Trans acceptance is “a twofold proposition,” she writes: “the realistic and the rhetorical.” On the one hand are the realistic aims of trans women: To access medical care, to use the less dangerous bathroom, to possess accurate documentation. Vargas-Cooper is okay with those demands.

What Vargas-Cooper objects to is the “rhetorical” demands of trans people and their allies. By this, she refers to the common complaint of trans-exclusionary feminists that it is no longer acceptable to say in public—especially at universities—that the gender you were assigned at birth defines your experience of gender in the world.

Here are the “rhetorical” demands of the trans-sympathizing lobby, in her words: This is the point of the essay where exasperation sets in. This is not trans-acceptance rhetoric, but trans-exclusionary rhetoric. Here, Vargas-Cooper loses any reader who was on the fence. This is not writing to convince, but to insult and to evangelize.

Setting aside the substance of Vargas-Cooper’s argument, using words like “mutilation” to describe surgery is insulting. Similarly, a phrase like “men who decide to become women”—and again, regardless of her argument—is designed and guaranteed to bruise trans women.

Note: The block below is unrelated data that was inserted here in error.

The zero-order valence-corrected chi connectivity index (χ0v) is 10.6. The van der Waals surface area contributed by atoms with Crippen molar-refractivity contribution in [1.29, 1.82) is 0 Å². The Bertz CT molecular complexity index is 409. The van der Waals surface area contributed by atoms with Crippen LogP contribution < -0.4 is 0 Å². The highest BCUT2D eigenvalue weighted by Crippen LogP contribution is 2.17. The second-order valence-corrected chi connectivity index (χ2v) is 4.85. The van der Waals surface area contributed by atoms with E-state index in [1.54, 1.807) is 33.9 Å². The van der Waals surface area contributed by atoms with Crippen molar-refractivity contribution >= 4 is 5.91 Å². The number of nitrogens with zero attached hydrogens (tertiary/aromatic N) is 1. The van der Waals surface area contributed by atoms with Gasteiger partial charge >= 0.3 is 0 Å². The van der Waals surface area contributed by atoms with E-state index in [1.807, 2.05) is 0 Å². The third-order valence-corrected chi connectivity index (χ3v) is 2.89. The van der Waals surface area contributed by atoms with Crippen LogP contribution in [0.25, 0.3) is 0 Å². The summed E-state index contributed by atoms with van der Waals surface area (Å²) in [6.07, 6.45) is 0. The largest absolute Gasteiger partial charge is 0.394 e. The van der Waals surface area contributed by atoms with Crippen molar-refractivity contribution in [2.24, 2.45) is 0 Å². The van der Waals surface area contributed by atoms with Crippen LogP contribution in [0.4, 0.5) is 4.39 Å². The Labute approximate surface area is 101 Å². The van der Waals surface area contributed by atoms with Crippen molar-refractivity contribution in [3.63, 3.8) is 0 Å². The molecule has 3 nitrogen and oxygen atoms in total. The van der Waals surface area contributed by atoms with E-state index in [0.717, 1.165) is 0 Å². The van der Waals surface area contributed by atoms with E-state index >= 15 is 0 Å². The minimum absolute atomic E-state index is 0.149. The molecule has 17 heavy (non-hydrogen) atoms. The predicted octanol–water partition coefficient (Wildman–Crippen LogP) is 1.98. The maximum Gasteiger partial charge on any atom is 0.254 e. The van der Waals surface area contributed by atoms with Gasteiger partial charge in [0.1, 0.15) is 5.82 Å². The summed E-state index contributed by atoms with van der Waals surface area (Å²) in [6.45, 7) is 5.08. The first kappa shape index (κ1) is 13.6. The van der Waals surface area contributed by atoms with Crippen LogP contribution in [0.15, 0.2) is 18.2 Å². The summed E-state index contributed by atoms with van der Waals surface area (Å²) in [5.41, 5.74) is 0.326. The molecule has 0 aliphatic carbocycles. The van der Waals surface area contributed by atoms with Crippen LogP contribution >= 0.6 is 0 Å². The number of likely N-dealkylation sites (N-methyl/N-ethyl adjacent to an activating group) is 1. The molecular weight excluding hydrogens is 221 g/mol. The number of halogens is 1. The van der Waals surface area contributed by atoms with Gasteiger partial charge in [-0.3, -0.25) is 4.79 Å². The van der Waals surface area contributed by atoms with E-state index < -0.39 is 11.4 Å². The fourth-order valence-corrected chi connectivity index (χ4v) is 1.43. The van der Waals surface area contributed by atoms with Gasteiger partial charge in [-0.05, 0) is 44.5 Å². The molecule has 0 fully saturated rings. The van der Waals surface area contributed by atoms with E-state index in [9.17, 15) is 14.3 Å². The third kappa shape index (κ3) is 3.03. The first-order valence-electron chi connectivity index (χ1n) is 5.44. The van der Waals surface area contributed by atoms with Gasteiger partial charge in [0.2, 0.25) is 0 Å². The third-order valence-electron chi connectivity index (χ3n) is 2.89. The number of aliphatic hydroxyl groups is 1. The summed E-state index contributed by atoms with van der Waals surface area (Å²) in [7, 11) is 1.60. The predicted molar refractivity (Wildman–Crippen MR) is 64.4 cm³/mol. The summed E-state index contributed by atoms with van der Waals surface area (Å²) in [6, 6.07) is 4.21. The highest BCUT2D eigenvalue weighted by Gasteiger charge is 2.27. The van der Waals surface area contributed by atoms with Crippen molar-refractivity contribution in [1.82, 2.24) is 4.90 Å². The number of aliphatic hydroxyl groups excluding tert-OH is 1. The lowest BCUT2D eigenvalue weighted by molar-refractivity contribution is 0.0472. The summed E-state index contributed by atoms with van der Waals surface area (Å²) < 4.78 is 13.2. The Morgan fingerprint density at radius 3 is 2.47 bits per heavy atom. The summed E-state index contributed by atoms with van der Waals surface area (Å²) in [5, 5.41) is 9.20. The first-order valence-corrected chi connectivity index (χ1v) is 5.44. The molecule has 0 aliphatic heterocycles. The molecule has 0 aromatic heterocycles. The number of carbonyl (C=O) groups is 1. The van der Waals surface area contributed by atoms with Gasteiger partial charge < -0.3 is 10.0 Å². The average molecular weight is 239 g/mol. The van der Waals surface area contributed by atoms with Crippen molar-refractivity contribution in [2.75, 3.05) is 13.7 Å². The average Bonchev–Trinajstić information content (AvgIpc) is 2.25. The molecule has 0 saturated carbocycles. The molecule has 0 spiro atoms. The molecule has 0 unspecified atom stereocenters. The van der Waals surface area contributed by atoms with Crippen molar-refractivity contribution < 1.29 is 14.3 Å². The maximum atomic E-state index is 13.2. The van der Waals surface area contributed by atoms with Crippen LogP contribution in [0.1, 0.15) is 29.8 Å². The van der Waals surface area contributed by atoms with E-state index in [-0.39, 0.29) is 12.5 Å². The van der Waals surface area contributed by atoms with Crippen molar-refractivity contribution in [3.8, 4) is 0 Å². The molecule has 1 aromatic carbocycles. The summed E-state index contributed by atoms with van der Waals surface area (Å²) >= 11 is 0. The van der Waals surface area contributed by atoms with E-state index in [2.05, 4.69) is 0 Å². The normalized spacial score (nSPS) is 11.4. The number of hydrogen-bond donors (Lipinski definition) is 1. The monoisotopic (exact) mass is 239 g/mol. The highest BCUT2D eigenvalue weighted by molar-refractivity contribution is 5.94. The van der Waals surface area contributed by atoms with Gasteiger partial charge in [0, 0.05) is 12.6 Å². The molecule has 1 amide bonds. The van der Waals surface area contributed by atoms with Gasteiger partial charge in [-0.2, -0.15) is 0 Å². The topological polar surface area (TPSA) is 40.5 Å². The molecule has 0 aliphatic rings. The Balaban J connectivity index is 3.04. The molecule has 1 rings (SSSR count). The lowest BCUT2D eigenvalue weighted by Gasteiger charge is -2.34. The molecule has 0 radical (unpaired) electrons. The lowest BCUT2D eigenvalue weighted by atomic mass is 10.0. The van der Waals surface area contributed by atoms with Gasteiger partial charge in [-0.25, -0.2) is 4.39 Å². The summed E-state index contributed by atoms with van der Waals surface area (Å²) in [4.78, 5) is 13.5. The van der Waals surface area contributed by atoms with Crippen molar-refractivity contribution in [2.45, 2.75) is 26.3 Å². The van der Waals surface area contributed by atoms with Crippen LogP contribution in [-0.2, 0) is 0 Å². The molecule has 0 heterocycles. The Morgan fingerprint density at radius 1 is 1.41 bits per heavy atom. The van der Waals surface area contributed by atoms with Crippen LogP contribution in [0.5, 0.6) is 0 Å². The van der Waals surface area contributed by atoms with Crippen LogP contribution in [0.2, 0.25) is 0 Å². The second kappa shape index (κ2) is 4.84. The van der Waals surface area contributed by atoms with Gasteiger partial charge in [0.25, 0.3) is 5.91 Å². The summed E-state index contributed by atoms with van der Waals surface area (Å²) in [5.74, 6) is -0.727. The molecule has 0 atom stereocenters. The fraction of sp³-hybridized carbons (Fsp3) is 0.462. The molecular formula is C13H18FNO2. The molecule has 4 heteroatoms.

At another point in the essay, she claims to make her position clear but, again, wraps her thinking in language so insulting that it reads like a lie: “In truth, I possess no phobia about trans men or women, but as a lifelong feminist I think it’s preposterous to snuff out a critique of men, and their relationships to women’s bodies, simply because those men want to be women.”

Natasha Vargas-Cooper Books

Her book, Mad Men Unbuttoned: A Romp Through America of the ’60s, was published by Harper Collins in 2010.

Other works
Vargas-Cooper is the creator and host of Public School, a weekly live storytelling series in Los Angeles where writers and performers tell personal stories, based on a theme. Some past participants include Starlee Kine, Paul F. Tompkins, Davy Rothbart, and Julie Klausner.

Natasha Vargas-Cooper Serial

The Intercept, Glenn Greenwald and Pierre Omidyar’s new online publication, pitches itself as a place for “fearless, adversarial journalism.” And until recently, I wouldn’t have doubted it — Greenwald’s reporting on NSA surveillance has been vital, insightful and aggressive, for one.

But their recent articles on “Serial,” the uber-popular podcast from the producers of “This American Life,” are making me question whether they’re being adversarial just so they can say they are.